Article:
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Climate-hit nations seek COP28 action on ‘adaptation emergency’

DUBAI — Sierra Leone student Henry David Bayoh is under no illusions about the challenges his West African nation faces from climate change, from vulnerable farmers struggling to grow crops in higher heat to city neighborhoods hit by fatal landslides.

In the capital Freetown, where Bayoh lives in a low-lying community called Aberdeen near the ocean, sea levels are rising, beaches are being eroded and flash floods hit when it rains heavily.

Faced with such threats, people need help to become more resilient and to protect their incomes, he said at the COP28 U.N. climate summit in Dubai this weekend.

He called for more funding for community efforts to adapt to a warmer world – including the nature-friendly farming methods he promotes in his work with Irish aid agency Trocaire.

“Climate change is existential. It is affecting our very survival,” Bayoh told Context during a march for climate justice. “Adaptation is a key priority for us and it should be top of the agenda.”

At COP28, governments and activists from vulnerable countries across the Global South are making similar pleas to negotiators hammering out what a global goal on adaptation – enshrined in the 2015 Paris Agreement – should look like in practice, and how it can be funded and its progress measured.

On Saturday, Collins Nzovu, Zambia’s green economy and environment minister, told journalists adaptation is “a matter of survival for us in Africa” to curb the damage to lives and livelihoods from more extreme weather fueled by climate change.

“We are in an adaptation emergency,” said Nzovu, speaking for the Africa group of countries at the talks.

He said African nations have yet to receive the support they need to respond and called for “new, additional and predictable finance” for that purpose.

Talks in Dubai on the adaptation goal have snagged on disagreements over finance, with developing nations calling on rich countries to show how they will meet a vague commitment, made two years ago, to at least double finance for adaptation by 2025, from 2019 levels of around $20 billion.

According to the latest data from the Organization for Economic Co-operation and Development, adaptation finance in 2021 was just under $25 billion, a 14% decrease from the previous year.

At COP28, rich countries have offered about $170 million in contributions to the U.N.’s Adaptation Fund. That is only a little over half of the fund’s $300-million goal this year for projects such as flood defenses and early-warning systems.

In November, the U.N. Environment Program said annual adaptation costs in developing countries are expected to hit $215 billion to $387 billion each year from now until 2030 – 10 to 18 times more than actual finance levels, with the gap growing. That shortfall in adaptation cash is likely to lead to rising demand for disaster aid or for cash from a new “loss and damage” fund set in motion at COP28, experts warned.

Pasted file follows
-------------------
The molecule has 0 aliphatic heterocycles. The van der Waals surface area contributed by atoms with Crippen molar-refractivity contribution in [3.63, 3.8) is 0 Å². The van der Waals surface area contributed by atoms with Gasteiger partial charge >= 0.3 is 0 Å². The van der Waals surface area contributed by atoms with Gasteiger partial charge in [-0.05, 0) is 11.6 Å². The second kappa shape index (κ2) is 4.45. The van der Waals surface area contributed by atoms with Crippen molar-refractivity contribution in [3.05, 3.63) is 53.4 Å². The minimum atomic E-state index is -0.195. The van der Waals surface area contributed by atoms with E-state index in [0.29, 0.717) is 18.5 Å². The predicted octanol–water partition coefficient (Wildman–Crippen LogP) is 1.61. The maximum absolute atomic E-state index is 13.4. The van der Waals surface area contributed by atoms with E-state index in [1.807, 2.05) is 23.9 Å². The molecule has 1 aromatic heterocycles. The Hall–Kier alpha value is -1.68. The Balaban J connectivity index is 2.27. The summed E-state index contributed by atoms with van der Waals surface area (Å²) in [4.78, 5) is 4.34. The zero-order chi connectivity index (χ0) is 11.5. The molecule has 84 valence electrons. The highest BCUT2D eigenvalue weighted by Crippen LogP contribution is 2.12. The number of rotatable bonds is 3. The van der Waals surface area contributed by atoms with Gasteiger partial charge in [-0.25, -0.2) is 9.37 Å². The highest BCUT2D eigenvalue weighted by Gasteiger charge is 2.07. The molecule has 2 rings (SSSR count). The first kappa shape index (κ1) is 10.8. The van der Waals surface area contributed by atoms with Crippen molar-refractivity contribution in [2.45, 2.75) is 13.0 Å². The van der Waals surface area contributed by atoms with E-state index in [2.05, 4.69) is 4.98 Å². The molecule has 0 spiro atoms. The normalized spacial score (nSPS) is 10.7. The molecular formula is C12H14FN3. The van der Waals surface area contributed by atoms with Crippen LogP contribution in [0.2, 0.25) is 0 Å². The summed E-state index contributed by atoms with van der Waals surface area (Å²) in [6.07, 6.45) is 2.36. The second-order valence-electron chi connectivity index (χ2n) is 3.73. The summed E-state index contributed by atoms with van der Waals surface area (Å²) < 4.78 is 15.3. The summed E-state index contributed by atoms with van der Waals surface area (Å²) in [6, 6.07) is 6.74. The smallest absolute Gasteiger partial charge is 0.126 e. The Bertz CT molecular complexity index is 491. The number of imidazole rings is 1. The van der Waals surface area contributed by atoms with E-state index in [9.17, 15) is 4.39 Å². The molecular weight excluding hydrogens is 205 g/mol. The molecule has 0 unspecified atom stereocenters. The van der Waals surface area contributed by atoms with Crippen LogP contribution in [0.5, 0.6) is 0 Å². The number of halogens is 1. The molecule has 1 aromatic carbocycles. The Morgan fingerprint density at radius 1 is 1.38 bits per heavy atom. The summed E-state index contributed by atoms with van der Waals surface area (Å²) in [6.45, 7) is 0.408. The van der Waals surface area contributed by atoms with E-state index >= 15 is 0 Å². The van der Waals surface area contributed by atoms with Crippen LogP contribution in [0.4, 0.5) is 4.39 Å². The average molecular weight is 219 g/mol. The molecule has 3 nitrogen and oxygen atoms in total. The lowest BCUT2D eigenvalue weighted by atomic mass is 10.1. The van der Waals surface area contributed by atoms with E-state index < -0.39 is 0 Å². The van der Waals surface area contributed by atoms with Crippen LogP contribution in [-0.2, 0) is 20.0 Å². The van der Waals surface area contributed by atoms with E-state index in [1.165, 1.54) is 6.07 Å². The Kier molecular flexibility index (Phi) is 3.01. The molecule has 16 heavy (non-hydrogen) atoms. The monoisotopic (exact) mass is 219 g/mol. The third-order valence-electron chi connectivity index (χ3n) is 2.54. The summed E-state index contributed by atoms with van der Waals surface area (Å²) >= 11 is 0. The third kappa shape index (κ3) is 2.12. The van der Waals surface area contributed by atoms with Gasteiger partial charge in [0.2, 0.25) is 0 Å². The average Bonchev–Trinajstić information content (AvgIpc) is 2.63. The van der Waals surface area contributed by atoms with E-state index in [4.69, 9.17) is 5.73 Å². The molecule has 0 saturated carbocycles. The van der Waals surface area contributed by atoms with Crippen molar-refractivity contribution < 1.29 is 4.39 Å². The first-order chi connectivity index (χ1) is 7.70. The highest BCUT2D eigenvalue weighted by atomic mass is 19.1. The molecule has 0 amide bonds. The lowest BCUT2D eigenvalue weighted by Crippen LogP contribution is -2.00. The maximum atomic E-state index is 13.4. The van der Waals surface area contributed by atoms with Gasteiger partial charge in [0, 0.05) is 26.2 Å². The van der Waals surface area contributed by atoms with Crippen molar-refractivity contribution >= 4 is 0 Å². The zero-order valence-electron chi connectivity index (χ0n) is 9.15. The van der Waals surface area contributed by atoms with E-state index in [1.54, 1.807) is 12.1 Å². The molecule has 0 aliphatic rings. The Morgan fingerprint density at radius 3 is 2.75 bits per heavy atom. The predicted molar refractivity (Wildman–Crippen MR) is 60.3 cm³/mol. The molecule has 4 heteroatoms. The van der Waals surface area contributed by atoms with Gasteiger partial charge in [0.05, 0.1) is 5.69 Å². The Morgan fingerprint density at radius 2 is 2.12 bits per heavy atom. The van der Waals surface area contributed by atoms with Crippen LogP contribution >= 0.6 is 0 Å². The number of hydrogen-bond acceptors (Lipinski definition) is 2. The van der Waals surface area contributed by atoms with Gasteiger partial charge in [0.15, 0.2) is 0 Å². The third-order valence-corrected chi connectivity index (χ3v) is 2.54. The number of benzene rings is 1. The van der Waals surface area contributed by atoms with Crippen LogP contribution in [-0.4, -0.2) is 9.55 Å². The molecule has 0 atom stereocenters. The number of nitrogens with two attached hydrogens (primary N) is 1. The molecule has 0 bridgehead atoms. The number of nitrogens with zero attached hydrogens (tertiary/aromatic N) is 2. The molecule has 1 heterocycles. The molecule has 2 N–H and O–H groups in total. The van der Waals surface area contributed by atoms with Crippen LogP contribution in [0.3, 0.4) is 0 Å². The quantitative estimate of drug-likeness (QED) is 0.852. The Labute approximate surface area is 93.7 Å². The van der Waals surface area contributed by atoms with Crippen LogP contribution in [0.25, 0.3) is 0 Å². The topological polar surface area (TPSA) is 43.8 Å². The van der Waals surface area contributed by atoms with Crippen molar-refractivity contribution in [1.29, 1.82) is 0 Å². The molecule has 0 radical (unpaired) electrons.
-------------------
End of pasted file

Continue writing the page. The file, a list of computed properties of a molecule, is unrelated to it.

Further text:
“We are likely to get on a path where we will find ourselves in a humanitarian crisis because our adaptation funding is not matching the (impacts from) rising emissions,” said Mohamed Adow, director of Kenya-based think-tank Power Shift Africa.

He and other observers at the talks said donor countries, including the United States, Britain and the European Union, had obstructed efforts to get more ambitious language on adaptation finance into the “play-book” for the global goal on adaptation.

Development experts in Dubai, however, did welcome a set of targets in the text to build resilience by 2030 in a range of areas, including water supplies, agriculture, health, ecosystems, infrastructure, urban areas and cultural heritage.

Claire Seaward, global campaigns director for WaterAid, noted that access to clean water and sanitation services “is a first line of defense that builds communities’ resilience to better face the climate crisis”.

But within the targets, “we need quicker time-frames, stronger targets for achieving progress, and real accountability for meeting the financing target of at least doubling of public finance by 2025”, she said in comments to Context.

Cassie Flynn, global director of climate change at the United Nations Development Program (UNDP), which has the largest portfolio of adaptation projects among U.N. agencies, said investing in adaptation is “just the smart choice to make”.

Figures from a 2020 UNDP paper put the economic costs due to climate change of urban flooding at $1 trillion a year, while adaptation costs to deal with this and other problems were estimated at $80 billion-$100 billion per year, she noted.

The need to adapt to climate change is no longer just a matter for vulnerable developing countries but for all parts of the world, she said, noting that North America has been hit hard by wildfires and Germany has suffered huge losses from floods in recent years.

Agreement in Dubai on a framework for the global goal on adaptation would help governments think more ambitiously and offer new opportunities for finance in climate action plans, she said, calling it “an immense opportunity we shouldn’t squander”.

“We have entered a new era. Adaptation isn’t a choice – it is necessary to keep people safe,” Flynn said in an interview.

“No matter what country you are in, no matter what size economy you are, no matter what the world looks like from your vantage point, adaptation is for everyone.” — Reuters

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